What is Pegasus and how did it target Indians on WhatsApp?

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A 3D printed Whatsapp logo is seen in front of a displayed Whatsapp logo in this illustration

A spyware was quietly eating into some Indians’ data during this year’s election season.

At least two dozen journalists, lawyers and activists in the country were targeted for surveillance in the weeks before May 2019, newspaper today (Oct. 31). The culprit? Pegasus—a technology developed by the Israeli cyber-security firm NSO.

Pegasus sends people “exploit links.” Once a user clicks on it, the malware can penetrate a phone’s security features, and Pegasus is installed on the device without the owner’s knowledge or permission. Once in the system, Pegasus can extract the user’s private data, including passwords, contact lists, calendar events, text messages, and even voice calls.

In this instance, a missed voice call on WhatsApp may have sufficed to open up the phone and infiltrate it. “In May 2019 we stopped a highly-sophisticated cyber attack that exploited our video calling system in order to send malware to the mobile devices of a number of WhatsApp users,” the Facebook-owned company said in a statement.

The Indian Express report comes a day after WhatsApp waged a legal war in the US, alleging that NSO hacked over 1,400 devices. The firm has denied the accusations.

Modi-fying the threat

This isn’t India’s first brush with Pegasus. In September 2018, Canada-based digital watchdog Citizen Lab found infections associated with 33 of the 36 Pegasus operators it identified in 45 countries, including India.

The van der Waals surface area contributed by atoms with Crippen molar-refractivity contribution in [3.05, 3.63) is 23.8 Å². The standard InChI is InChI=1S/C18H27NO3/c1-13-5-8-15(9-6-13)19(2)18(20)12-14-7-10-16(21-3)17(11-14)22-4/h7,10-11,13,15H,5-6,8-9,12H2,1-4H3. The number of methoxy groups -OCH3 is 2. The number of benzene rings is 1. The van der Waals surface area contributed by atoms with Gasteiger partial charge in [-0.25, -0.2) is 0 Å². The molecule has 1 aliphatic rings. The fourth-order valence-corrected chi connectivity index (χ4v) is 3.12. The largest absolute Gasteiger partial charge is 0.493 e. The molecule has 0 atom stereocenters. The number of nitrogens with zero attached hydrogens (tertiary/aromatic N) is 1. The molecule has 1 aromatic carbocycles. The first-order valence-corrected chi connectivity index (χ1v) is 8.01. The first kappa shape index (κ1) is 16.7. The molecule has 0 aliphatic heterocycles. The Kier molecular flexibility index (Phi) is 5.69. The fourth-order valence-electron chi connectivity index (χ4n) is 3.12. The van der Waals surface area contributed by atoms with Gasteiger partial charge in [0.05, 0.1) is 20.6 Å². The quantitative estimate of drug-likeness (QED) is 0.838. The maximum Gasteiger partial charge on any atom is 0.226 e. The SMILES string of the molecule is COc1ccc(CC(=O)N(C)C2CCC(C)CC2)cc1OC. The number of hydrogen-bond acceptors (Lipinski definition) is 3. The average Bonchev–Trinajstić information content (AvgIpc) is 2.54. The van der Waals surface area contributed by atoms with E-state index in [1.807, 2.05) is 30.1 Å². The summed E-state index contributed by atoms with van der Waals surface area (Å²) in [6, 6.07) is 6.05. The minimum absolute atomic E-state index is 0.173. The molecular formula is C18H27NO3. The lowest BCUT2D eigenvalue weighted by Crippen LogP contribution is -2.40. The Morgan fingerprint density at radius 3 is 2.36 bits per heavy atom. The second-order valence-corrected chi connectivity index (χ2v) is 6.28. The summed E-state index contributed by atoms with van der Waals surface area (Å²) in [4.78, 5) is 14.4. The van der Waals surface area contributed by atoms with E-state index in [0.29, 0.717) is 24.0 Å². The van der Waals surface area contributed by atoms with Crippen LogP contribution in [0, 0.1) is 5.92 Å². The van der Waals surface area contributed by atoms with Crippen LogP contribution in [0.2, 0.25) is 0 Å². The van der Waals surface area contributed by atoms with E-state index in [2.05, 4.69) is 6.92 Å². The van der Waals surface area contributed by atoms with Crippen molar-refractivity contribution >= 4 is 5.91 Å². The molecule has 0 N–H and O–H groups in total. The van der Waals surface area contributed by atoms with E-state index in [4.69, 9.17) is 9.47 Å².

Pegasus has been around for at least three years now. The mobile espionage software was meant for use by governments that could purchase it on a per-licence basis. However, time and again, it has been suspected to be involved in illicit practices. Touted as “the most sophisticated attack” by cybersecurity company Lookout, this silent jailbreak is among the hardest to catch.

While the jury is still out, Twitter is abuzz with speculation. If NSO claims to only sell to vetted government agencies, and Indians were spied upon, who commissioned it? That’s a question on everyone’s minds.

Member of parliament Kapil Sibal, who belongs to opposition Indian National Congress, sarcastically called out prime minister Narendra Modi’s “open transparent government.”

“Same Israeli based NSO Group’s Pegasus software was used by Saudi Arabia to spy on murdered journalist Jamal Khashoggi,” noted Delhi-based journalist Arvind Gunasekar tweeted. And he wasn’t the only one who made this observation.

Still, a host of questions remain unanswered.

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